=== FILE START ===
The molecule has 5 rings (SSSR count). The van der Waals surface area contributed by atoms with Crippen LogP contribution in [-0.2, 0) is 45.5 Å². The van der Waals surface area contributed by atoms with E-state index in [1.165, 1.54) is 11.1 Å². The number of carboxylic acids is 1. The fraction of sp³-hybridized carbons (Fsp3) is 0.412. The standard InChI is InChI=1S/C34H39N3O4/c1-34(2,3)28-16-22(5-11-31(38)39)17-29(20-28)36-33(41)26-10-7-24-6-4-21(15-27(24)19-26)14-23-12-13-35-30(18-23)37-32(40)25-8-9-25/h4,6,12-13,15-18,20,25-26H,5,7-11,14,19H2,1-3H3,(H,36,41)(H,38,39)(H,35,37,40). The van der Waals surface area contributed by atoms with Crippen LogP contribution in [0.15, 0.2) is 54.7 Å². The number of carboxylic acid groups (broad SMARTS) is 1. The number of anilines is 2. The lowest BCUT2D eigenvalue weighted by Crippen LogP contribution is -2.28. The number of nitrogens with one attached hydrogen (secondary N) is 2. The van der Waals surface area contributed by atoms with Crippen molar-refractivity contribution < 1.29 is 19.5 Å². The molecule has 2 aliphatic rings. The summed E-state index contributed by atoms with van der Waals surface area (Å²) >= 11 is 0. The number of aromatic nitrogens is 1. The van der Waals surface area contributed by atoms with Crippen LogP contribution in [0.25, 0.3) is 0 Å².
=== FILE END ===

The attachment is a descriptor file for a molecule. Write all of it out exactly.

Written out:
The molecule has 5 rings (SSSR count). The van der Waals surface area contributed by atoms with Crippen LogP contribution in [-0.2, 0) is 45.5 Å². The van der Waals surface area contributed by atoms with E-state index in [1.165, 1.54) is 11.1 Å². The number of carboxylic acids is 1. The fraction of sp³-hybridized carbons (Fsp3) is 0.412. The standard InChI is InChI=1S/C34H39N3O4/c1-34(2,3)28-16-22(5-11-31(38)39)17-29(20-28)36-33(41)26-10-7-24-6-4-21(15-27(24)19-26)14-23-12-13-35-30(18-23)37-32(40)25-8-9-25/h4,6,12-13,15-18,20,25-26H,5,7-11,14,19H2,1-3H3,(H,36,41)(H,38,39)(H,35,37,40). The van der Waals surface area contributed by atoms with Crippen LogP contribution in [0.15, 0.2) is 54.7 Å². The number of carboxylic acid groups (broad SMARTS) is 1. The number of anilines is 2. The lowest BCUT2D eigenvalue weighted by Crippen LogP contribution is -2.28. The number of nitrogens with one attached hydrogen (secondary N) is 2. The van der Waals surface area contributed by atoms with Crippen molar-refractivity contribution < 1.29 is 19.5 Å². The molecule has 2 aliphatic rings. The summed E-state index contributed by atoms with van der Waals surface area (Å²) >= 11 is 0. The number of aromatic nitrogens is 1. The van der Waals surface area contributed by atoms with Crippen LogP contribution in [0.25, 0.3) is 0 Å².